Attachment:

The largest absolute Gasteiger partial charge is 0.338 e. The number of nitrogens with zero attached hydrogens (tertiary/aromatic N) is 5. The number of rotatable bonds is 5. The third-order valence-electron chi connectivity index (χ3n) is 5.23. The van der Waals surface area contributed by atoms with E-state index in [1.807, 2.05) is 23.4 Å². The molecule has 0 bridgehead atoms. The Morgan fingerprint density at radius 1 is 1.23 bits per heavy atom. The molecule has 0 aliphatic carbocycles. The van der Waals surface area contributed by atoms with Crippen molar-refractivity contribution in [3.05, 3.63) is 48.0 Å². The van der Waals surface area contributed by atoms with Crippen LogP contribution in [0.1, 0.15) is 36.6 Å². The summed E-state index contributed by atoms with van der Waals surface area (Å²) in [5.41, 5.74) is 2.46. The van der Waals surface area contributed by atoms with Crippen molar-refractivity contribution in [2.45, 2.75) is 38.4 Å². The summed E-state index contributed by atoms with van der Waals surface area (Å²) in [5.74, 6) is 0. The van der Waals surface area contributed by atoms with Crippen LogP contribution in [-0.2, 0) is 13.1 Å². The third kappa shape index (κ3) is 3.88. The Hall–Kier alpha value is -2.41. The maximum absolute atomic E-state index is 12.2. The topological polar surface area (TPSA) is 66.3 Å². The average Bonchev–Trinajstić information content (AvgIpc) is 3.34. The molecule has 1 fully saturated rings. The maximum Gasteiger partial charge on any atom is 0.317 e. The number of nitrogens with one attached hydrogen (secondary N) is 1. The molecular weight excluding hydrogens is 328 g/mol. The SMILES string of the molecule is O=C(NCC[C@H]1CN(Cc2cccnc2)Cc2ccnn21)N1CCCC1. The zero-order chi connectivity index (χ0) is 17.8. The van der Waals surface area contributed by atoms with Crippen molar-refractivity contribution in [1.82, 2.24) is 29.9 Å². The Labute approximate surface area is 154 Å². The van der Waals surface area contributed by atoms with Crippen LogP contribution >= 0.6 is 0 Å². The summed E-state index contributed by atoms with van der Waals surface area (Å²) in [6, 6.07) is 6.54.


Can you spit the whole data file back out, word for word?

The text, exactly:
The largest absolute Gasteiger partial charge is 0.338 e. The number of nitrogens with zero attached hydrogens (tertiary/aromatic N) is 5. The number of rotatable bonds is 5. The third-order valence-electron chi connectivity index (χ3n) is 5.23. The van der Waals surface area contributed by atoms with E-state index in [1.807, 2.05) is 23.4 Å². The molecule has 0 bridgehead atoms. The Morgan fingerprint density at radius 1 is 1.23 bits per heavy atom. The molecule has 0 aliphatic carbocycles. The van der Waals surface area contributed by atoms with Crippen molar-refractivity contribution in [3.05, 3.63) is 48.0 Å². The van der Waals surface area contributed by atoms with Crippen LogP contribution in [0.1, 0.15) is 36.6 Å². The summed E-state index contributed by atoms with van der Waals surface area (Å²) in [5.41, 5.74) is 2.46. The van der Waals surface area contributed by atoms with Crippen molar-refractivity contribution in [2.45, 2.75) is 38.4 Å². The summed E-state index contributed by atoms with van der Waals surface area (Å²) in [5.74, 6) is 0. The van der Waals surface area contributed by atoms with Crippen LogP contribution in [-0.2, 0) is 13.1 Å². The third kappa shape index (κ3) is 3.88. The Hall–Kier alpha value is -2.41. The maximum absolute atomic E-state index is 12.2. The topological polar surface area (TPSA) is 66.3 Å². The average Bonchev–Trinajstić information content (AvgIpc) is 3.34. The molecule has 1 fully saturated rings. The maximum Gasteiger partial charge on any atom is 0.317 e. The number of nitrogens with one attached hydrogen (secondary N) is 1. The molecular weight excluding hydrogens is 328 g/mol. The SMILES string of the molecule is O=C(NCC[C@H]1CN(Cc2cccnc2)Cc2ccnn21)N1CCCC1. The zero-order chi connectivity index (χ0) is 17.8. The van der Waals surface area contributed by atoms with Crippen molar-refractivity contribution in [1.82, 2.24) is 29.9 Å². The Labute approximate surface area is 154 Å². The van der Waals surface area contributed by atoms with Crippen LogP contribution >= 0.6 is 0 Å². The summed E-state index contributed by atoms with van der Waals surface area (Å²) in [6, 6.07) is 6.54.